Our rainy February has many of us craving the sense of well-being that comes from gently bubbling dishes perfuming our kitchens for hours at a time.
Braised meals, especially braised meats, warm us inside while providing dishes with intense, concentrated flavors. Start them in the middle of the day and let them cook unattended through the afternoon. They’re ready for dinner that night, or even better, let them cool and then refrigerate them for a day or two.
“Braising is that rare technique that gives you food that tastes better after it’s been chilled and reheated.”
That’s a quote from Michael Ruhlman, author of “How to Braise” (Little, Brown and Company, $25). If you have time to braise your meat the day before you want to eat it, the fat will separate out and congeal on the surface, where it’s easy to remove.
And braised dishes are perfect for dinner parties. The main course, and frequently its accompanying vegetables, is all done ahead of time, just waiting for reheating.
Braising by definition is the process of searing food in oil or by a dry heat method such as grilling, and then cooking it in liquid. The searing adds flavor; cooking in liquid tenderizes the meat.
Ruhlman describes braising as metamorphosis. “When you braise, you begin with a tough, often inexpensive cut of meat, and through your care and knowledge as a cook, you turn it into something tender and succulent and exquisite.”
And this works for vegetables like artichokes and leeks just as well as it does lamb shanks and brisket.
Here are a few tips for braises from Anthony Puharich and Libby Travers from “The Ultimate Companion to Meat” (The Countryman Press, $45):
• Gently season the ingredients to begin with, but don’t season the dish until the very end, after the sauce has reduced, or you risk the whole dish becoming too salty.
• When using wine or beer in your cooking liquid, remember you are going to cook out the alcohol and many of the intricate flavors.
• Use a cartouche, a round of parchment paper cut just bigger than the diameter of your casserole dish. Crumple and wet it before laying it on top of the braise. This helps keep the liquid from evaporating too quickly and prevents a skin from forming on top of the sauce. Some recipes will call for using a cartouche with no lid; others add a lid as extra protection for the braise.
Try these recipes and people will say, “It smells good in here” when they walk in the door.
Never attempt a braised meat recipe on a day when you’re facing a deadline. As Anthony Puharich and Libby Travers write in “The Ultimate Companion to Meat” (The Countryman Press, $45), “There is no hurrying a braise. This is a good reason to do this a day in advance, giving the meat time to tell you it is ready.”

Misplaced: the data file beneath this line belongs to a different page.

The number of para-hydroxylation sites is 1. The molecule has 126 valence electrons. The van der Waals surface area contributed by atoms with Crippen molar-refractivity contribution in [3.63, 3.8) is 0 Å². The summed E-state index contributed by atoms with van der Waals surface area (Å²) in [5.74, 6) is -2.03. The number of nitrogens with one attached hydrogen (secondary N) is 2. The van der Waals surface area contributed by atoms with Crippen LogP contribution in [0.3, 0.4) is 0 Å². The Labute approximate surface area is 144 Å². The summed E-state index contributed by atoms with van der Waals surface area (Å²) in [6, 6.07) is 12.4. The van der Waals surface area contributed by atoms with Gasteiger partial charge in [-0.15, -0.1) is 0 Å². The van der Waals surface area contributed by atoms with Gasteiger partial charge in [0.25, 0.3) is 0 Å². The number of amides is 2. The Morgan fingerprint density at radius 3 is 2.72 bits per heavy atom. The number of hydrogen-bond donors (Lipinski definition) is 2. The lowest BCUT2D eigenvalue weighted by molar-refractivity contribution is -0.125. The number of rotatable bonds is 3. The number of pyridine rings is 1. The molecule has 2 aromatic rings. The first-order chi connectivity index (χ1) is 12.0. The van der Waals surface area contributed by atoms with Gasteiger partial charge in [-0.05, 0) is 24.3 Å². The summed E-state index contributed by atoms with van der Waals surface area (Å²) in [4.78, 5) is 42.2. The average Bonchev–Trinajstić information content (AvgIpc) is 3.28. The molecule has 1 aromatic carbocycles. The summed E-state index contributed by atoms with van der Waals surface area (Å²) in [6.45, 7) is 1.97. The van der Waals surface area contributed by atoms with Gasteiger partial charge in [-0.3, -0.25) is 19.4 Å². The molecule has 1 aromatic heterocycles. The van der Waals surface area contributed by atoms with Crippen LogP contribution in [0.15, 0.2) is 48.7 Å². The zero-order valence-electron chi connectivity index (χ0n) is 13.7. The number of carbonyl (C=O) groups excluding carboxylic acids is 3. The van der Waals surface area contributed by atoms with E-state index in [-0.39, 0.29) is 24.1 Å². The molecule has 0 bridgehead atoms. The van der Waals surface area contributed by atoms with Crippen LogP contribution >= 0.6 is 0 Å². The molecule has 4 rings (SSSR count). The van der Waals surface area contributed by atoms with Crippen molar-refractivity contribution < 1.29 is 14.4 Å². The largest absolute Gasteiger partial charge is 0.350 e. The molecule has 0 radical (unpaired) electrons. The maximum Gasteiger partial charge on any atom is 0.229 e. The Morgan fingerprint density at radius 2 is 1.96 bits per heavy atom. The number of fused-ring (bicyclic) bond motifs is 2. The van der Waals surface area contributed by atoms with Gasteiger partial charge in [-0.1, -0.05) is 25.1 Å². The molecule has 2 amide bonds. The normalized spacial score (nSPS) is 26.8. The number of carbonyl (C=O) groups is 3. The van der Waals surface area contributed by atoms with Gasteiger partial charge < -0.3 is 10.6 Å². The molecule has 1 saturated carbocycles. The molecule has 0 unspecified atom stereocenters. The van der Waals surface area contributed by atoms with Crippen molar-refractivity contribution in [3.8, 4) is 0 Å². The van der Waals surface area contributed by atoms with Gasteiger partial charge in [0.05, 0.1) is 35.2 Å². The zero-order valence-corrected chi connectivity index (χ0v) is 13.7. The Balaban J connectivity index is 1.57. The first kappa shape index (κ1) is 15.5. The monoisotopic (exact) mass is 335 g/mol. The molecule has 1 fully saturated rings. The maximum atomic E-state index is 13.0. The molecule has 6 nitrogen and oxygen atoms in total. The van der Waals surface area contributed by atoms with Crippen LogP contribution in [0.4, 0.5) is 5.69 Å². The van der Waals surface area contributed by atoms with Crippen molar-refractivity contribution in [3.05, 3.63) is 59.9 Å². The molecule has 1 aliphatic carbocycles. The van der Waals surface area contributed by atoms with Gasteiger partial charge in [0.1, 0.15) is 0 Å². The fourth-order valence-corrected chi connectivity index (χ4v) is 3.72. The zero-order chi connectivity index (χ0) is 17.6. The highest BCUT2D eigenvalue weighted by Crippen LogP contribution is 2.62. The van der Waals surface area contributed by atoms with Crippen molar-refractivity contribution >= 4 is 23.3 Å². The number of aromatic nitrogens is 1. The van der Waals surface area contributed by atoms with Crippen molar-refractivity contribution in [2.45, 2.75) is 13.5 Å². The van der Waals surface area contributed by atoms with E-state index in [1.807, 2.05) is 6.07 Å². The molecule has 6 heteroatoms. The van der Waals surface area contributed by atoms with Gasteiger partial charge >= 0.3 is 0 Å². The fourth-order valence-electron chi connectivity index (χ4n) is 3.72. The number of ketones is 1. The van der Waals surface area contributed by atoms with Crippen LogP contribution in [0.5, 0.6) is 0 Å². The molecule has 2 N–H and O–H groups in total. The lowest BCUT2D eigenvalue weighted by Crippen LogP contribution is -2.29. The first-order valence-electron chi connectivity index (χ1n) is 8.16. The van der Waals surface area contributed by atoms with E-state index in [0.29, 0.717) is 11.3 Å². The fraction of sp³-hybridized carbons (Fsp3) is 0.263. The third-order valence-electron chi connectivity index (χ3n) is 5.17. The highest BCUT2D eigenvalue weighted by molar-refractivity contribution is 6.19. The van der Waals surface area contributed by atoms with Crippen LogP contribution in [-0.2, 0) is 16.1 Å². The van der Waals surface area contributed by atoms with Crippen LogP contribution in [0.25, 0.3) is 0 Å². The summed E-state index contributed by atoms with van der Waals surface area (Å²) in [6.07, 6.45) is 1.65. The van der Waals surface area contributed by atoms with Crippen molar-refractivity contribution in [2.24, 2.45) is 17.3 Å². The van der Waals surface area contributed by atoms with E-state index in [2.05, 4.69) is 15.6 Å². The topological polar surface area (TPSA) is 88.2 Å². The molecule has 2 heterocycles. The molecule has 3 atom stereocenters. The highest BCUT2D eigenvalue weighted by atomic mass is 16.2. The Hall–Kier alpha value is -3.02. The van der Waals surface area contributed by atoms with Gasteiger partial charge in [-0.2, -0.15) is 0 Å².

A daube is a classic dish of inexpensive beef braised with wine, vegetables and seasonings. Anthony Puharich and Libby Travers tweak the recipe by using a flat iron steak instead of the chuck you might expect. They had lots of umami by including anchovies and olives in the final dish and add a small amount of vinegar to cut through the richness.
Consider this as an option the next time you’re thinking “beef stew” for dinner. Just prepare ahead as you’ll marinate the beef overnight.
— Adapted from a recipe in “The Ultimate Companion to Meat” by Anthony Puharich and Libby Travers (The Countryman Press, $45).
Brad Parker’s Schweinebrate
This traditional German dish is an Oktoberfest specialty, pork shoulder that’s cooked long and slow in a rich sauce. Brad Parker, executive chef of Dantanna’s Buckhead, adapted his recipe from the traditional, and suggests using a Bavarian marzen beer in the braising liquid. You want to use a beer with a nice balance of malt to hop. The alcohol will cook out, but the flavor remains and the resulting gravy is delicious.
Parker suggests accompanying this braised pork with sauerkraut and German potato salad.
— Adapted from a recipe provided by executive chef Brad Parker of Dantanna’s Buckhead.
Butter-Braised Radishes with English Peas
These radishes would be a bright accompaniment to any braised meat you serve. The recipe follows the rules of a braise — searing the radishes in butter, then covering them so they’ll cook in the liquid they produce — but you want to cook them just until tender, not falling apart.
You’ll find farmers bringing beautiful radishes to your local farmers market, including the pretty French breakfast radishes pictured here. But no fancy radishes are required. If using regular red radishes, cut them in half or quarter them.
— Adapted from a recipe in “How to Braise” by Michael Ruhlman (Little, Brown and Company, $25).
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